ABOUT THIS BOOK
In his 1949 inaugural address, President Harry S. Truman heralded the era of international development, a “worldwide effort for the achievement of peace, plenty, and freedom” that would aim to “greatly increase the industrial activity in other nations and. . . . raise substantially their standards of living.” At the time, more than half of the world’s population lived in areas defined as underdeveloped; today, that figure surprisingly remains the same. Arguing that such persistent stagnation resulted partly from poor comprehension of the terms “developed” and “underdeveloped,” this provocative book revises our understanding of these fraught concepts.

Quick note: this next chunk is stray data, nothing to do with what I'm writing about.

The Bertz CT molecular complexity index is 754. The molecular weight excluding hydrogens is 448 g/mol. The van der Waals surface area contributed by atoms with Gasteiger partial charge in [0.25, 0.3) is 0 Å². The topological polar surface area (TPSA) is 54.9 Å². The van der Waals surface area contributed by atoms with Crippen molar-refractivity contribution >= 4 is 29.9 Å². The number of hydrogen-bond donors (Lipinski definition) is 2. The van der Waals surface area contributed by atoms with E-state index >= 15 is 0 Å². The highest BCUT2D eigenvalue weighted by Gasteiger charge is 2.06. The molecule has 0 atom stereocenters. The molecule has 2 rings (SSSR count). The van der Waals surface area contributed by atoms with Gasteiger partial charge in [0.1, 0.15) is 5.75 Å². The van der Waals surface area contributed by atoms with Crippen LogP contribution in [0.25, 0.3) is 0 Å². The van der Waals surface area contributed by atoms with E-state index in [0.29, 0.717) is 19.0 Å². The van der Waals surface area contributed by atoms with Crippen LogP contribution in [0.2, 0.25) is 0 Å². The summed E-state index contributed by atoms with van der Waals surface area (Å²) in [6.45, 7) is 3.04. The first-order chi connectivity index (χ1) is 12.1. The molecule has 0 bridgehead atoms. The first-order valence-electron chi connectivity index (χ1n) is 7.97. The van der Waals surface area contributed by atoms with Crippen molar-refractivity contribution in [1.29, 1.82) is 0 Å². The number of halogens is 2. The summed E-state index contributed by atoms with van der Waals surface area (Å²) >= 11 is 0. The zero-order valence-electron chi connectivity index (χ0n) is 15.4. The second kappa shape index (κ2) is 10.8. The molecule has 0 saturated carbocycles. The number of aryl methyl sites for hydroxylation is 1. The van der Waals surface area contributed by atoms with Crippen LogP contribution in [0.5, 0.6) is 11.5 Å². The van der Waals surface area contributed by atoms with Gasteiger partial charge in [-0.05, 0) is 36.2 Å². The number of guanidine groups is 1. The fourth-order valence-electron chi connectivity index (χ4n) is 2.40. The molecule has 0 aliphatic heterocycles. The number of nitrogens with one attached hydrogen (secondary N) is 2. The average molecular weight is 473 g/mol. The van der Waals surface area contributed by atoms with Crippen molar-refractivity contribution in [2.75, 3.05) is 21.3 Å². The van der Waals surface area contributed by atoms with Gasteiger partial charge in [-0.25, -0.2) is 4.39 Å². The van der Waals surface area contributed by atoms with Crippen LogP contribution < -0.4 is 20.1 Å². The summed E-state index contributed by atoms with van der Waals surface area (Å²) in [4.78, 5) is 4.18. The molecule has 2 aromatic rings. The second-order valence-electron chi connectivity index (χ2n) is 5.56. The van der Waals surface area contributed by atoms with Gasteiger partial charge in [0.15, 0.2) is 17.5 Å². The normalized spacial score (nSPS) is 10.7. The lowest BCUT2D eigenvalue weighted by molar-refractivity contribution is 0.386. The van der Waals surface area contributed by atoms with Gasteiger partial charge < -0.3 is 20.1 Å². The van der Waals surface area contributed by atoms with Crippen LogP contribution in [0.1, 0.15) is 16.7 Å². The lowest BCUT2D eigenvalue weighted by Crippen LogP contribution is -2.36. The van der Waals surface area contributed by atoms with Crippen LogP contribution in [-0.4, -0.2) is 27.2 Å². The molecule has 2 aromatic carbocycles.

Demystifying the statistics that international organizations use to measure development, the authors introduce the alternative concept of buen vivir: a state of living well. They contend that everyone on the planet can achieve this state, but only if we all begin living as communities rather than individuals and nurture our respective commons. With their unique take on a famously difficult issue, they offer new hope for the future of development—and of humankind.